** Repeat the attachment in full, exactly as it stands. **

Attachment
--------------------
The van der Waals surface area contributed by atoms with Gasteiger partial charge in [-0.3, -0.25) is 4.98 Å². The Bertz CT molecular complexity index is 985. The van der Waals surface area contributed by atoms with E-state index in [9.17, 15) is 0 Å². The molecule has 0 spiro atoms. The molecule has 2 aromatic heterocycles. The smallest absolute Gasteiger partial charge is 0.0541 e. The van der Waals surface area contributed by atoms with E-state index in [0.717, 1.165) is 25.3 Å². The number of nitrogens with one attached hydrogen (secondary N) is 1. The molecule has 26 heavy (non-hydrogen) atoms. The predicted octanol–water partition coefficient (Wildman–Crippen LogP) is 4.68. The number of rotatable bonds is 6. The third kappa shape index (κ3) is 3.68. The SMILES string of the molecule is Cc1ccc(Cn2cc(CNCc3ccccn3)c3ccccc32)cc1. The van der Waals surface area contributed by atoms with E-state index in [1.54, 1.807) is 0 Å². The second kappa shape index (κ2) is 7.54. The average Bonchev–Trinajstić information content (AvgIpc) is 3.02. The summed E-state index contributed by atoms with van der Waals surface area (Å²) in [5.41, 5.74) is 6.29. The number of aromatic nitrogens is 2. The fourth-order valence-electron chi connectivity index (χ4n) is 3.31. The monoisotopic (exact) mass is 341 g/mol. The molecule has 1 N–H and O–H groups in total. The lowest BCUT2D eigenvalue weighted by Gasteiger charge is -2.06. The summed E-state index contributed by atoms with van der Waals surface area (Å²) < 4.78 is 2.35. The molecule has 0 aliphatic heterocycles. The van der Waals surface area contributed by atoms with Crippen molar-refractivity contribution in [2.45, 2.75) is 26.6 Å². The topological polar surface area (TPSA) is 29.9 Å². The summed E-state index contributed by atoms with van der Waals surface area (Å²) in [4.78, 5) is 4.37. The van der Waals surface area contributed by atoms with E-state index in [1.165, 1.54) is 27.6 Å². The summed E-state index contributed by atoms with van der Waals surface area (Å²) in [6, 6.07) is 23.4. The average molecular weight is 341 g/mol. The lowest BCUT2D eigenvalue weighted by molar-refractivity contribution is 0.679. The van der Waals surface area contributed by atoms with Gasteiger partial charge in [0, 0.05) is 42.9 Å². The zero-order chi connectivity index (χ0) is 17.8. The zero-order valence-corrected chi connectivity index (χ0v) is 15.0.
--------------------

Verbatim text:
The van der Waals surface area contributed by atoms with Gasteiger partial charge in [-0.3, -0.25) is 4.98 Å². The Bertz CT molecular complexity index is 985. The van der Waals surface area contributed by atoms with E-state index in [9.17, 15) is 0 Å². The molecule has 0 spiro atoms. The molecule has 2 aromatic heterocycles. The smallest absolute Gasteiger partial charge is 0.0541 e. The van der Waals surface area contributed by atoms with E-state index in [0.717, 1.165) is 25.3 Å². The number of nitrogens with one attached hydrogen (secondary N) is 1. The molecule has 26 heavy (non-hydrogen) atoms. The predicted octanol–water partition coefficient (Wildman–Crippen LogP) is 4.68. The number of rotatable bonds is 6. The third kappa shape index (κ3) is 3.68. The SMILES string of the molecule is Cc1ccc(Cn2cc(CNCc3ccccn3)c3ccccc32)cc1. The van der Waals surface area contributed by atoms with E-state index in [1.54, 1.807) is 0 Å². The second kappa shape index (κ2) is 7.54. The average Bonchev–Trinajstić information content (AvgIpc) is 3.02. The summed E-state index contributed by atoms with van der Waals surface area (Å²) in [5.41, 5.74) is 6.29. The number of aromatic nitrogens is 2. The fourth-order valence-electron chi connectivity index (χ4n) is 3.31. The monoisotopic (exact) mass is 341 g/mol. The molecule has 1 N–H and O–H groups in total. The lowest BCUT2D eigenvalue weighted by Gasteiger charge is -2.06. The summed E-state index contributed by atoms with van der Waals surface area (Å²) < 4.78 is 2.35. The molecule has 0 aliphatic heterocycles. The van der Waals surface area contributed by atoms with Crippen molar-refractivity contribution in [2.45, 2.75) is 26.6 Å². The topological polar surface area (TPSA) is 29.9 Å². The summed E-state index contributed by atoms with van der Waals surface area (Å²) in [4.78, 5) is 4.37. The van der Waals surface area contributed by atoms with E-state index in [1.165, 1.54) is 27.6 Å². The summed E-state index contributed by atoms with van der Waals surface area (Å²) in [6, 6.07) is 23.4. The average molecular weight is 341 g/mol. The lowest BCUT2D eigenvalue weighted by molar-refractivity contribution is 0.679. The van der Waals surface area contributed by atoms with Gasteiger partial charge in [0, 0.05) is 42.9 Å². The zero-order chi connectivity index (χ0) is 17.8. The zero-order valence-corrected chi connectivity index (χ0v) is 15.0.